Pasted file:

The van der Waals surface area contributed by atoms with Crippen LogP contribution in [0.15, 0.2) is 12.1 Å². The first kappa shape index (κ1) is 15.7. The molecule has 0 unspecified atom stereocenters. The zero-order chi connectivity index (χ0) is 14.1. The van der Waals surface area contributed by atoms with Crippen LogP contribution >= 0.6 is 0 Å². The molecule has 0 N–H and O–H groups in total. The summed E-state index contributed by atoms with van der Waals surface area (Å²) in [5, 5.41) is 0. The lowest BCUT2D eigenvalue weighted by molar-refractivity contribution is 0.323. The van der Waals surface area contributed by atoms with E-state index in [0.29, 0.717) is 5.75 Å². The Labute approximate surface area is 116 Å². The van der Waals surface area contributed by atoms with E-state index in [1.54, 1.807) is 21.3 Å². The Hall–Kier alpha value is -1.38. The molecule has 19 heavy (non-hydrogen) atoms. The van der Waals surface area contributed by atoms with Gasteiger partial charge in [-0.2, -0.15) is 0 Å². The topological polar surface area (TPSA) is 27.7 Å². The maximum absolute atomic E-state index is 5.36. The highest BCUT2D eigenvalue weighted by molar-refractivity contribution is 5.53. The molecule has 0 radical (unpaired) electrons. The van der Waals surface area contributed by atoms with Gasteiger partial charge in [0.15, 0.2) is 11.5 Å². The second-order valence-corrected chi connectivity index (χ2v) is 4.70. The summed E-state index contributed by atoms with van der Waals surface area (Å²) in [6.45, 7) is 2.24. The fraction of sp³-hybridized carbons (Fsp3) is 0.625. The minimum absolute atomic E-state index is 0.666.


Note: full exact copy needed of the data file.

The van der Waals surface area contributed by atoms with Crippen LogP contribution in [0.15, 0.2) is 12.1 Å². The first kappa shape index (κ1) is 15.7. The molecule has 0 unspecified atom stereocenters. The zero-order chi connectivity index (χ0) is 14.1. The van der Waals surface area contributed by atoms with Crippen LogP contribution >= 0.6 is 0 Å². The molecule has 0 N–H and O–H groups in total. The summed E-state index contributed by atoms with van der Waals surface area (Å²) in [5, 5.41) is 0. The lowest BCUT2D eigenvalue weighted by molar-refractivity contribution is 0.323. The van der Waals surface area contributed by atoms with E-state index in [0.29, 0.717) is 5.75 Å². The Labute approximate surface area is 116 Å². The van der Waals surface area contributed by atoms with E-state index in [1.54, 1.807) is 21.3 Å². The Hall–Kier alpha value is -1.38. The molecule has 19 heavy (non-hydrogen) atoms. The van der Waals surface area contributed by atoms with Gasteiger partial charge in [-0.2, -0.15) is 0 Å². The topological polar surface area (TPSA) is 27.7 Å². The maximum absolute atomic E-state index is 5.36. The highest BCUT2D eigenvalue weighted by molar-refractivity contribution is 5.53. The molecule has 0 radical (unpaired) electrons. The van der Waals surface area contributed by atoms with Gasteiger partial charge in [0.15, 0.2) is 11.5 Å². The second-order valence-corrected chi connectivity index (χ2v) is 4.70. The summed E-state index contributed by atoms with van der Waals surface area (Å²) in [6.45, 7) is 2.24. The fraction of sp³-hybridized carbons (Fsp3) is 0.625. The minimum absolute atomic E-state index is 0.666.